Sub-theme 18: Cultural Economies and Economic Cultures in the Organization of Markets

Liz McFall
Open University, UK
Steven J Kahl
Dartmouth College, Hanover, USA
Joeri Mol
University of Melbourne, Australia

Call for Papers

The question is culture being organized by the market or is the market being organized by culture? has been a recurring theme within the social sciences over the past decades. Two opposing views are typically presented. On the one hand, the dominant paradigm depicts economic exchange as atomistic, revolving around rational individuals with a high degree of agency. On the other hand, economic sociologists and organizational theorists offer a contrasting perspective emphasizing that markets are embedded in overarching social structures that significantly constrain individual agency (DiMaggio & Powell, 1991; Granovetter, 1973).


Between these 'ideal type' views there are many modified positions ranging from accounts of the contemporary dissolution of any boundary between cultural or economic activity (du Gay & Pryke, 2002; McFall, 2004), to those that complement concerns with forms of meaning, representation and sociality with the study of the technical and material forms of association (Callon & Muniesa, 2005; Latour, 2005), and to those who understand markets as amenable to the pragmatic redesign by 'choice architects' (Thaler & Sunstein, 2008). Significant strides have been made in our understanding of the economy/culture relation (Pryke & du Gay, 2007) since the first stirrings of the 'cultural turn' (Jameson, 1998), but as work in different critical and theoretical traditions proliferates across the academy substantial challenges remain. 'Markets' and 'cultures' continue to change and 'marketization' and 'culturing' continue to elude easy description.

Without lending priority to any particular perspective, we invite papers that can best advance this problematic. In conversation with existing debates, we are particularly supportive of papers that investigate whether markets can be understood on cultural terms, underscoring notions of embeddedness and cultural economy. And inversely, can cultures be understood on terms dictated by market logics (cf. Friedland & Alford, 1991)?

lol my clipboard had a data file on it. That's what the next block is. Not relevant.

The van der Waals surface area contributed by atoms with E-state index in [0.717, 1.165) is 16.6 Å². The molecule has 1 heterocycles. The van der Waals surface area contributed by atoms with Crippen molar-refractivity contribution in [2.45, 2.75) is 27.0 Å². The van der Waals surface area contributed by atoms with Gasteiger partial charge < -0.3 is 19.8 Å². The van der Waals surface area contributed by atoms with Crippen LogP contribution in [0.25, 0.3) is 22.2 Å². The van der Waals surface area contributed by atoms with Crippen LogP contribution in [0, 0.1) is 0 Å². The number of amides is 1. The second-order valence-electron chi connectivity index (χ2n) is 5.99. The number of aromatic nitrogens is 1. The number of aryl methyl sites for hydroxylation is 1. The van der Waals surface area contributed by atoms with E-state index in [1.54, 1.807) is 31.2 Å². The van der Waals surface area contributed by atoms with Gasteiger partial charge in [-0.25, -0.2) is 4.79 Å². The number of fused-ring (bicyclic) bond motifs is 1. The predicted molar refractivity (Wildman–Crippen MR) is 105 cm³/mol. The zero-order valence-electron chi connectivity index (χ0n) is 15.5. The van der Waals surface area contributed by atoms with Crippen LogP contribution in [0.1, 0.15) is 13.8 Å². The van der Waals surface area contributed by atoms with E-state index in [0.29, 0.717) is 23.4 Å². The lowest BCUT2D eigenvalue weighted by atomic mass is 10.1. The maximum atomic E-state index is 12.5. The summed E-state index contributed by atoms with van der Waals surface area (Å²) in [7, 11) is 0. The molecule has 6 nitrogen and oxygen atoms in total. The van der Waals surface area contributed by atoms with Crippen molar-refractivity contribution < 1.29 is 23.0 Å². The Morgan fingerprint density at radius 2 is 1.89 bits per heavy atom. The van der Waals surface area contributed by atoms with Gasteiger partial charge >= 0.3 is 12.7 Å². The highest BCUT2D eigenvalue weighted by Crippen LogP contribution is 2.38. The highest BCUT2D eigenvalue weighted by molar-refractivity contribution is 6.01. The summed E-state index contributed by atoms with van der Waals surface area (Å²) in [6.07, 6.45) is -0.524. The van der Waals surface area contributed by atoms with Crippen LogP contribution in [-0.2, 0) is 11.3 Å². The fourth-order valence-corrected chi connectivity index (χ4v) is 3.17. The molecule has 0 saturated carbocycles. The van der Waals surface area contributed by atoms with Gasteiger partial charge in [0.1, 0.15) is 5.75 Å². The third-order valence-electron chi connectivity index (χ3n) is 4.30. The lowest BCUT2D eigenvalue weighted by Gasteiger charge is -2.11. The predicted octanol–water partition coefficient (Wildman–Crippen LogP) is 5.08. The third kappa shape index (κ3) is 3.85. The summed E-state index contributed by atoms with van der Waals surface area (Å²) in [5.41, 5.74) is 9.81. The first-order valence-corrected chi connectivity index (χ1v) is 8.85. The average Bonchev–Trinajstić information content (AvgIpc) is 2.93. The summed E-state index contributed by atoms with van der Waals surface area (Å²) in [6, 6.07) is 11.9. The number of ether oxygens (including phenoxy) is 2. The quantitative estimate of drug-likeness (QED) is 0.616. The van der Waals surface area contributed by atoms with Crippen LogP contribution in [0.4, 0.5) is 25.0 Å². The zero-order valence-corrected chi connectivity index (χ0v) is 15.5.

In doing so, we ask ourselves:

  • With regard to epistemology, how can markets and cultures be known (Bingham & Kahl, forthcoming)? Do academic and lay understandings sit idly side by side, do they interact, or do they collide (Boltanski & Thévenot, 2006)?
  • What is the ontological status of the market and of culture? What is a market and what is a culture? Or should we rather talk about the becoming of markets or of cultures (cf. Linstead & Thanem, 2007)? Should they be understood as entities, assemblages and/or events (Deleuze, 1990; Roffe, 2011)? How do 'ontological politics' produce multiples in the realms of markets and of cultures (Law, 2011; Mol, 2004)?
  • How are organizations and employees affected by the process of being simultaneously 'enculturated' well as 'marketized' (Adler et al., 2008)?
  • How do criteria for measuring value emerge in markets and in organizations? And how do evaluation processes within markets differ from those within organizations (Mol & Wijnberg, 2011)?
  • What is the importance of cultures for the making of markets and what is the importance of markets for the making of cultures (Maurer, 2010)? Where do organizational cultures and/or markets end and where do consumer cultures and/or markets start?
  • How can we understand the recursive relationship between the markets that we study and the models that we create to describe them? How does such performativity feature in the study of culture (cf. Callon & Muniesa, 2005)?
  • What are the defining categories by which we understand markets and cultures (DiMaggio, 1983; 1987; Lounsbury & Rao, 2004)? Are they congruent or do market categories and cultural categories compete with each other?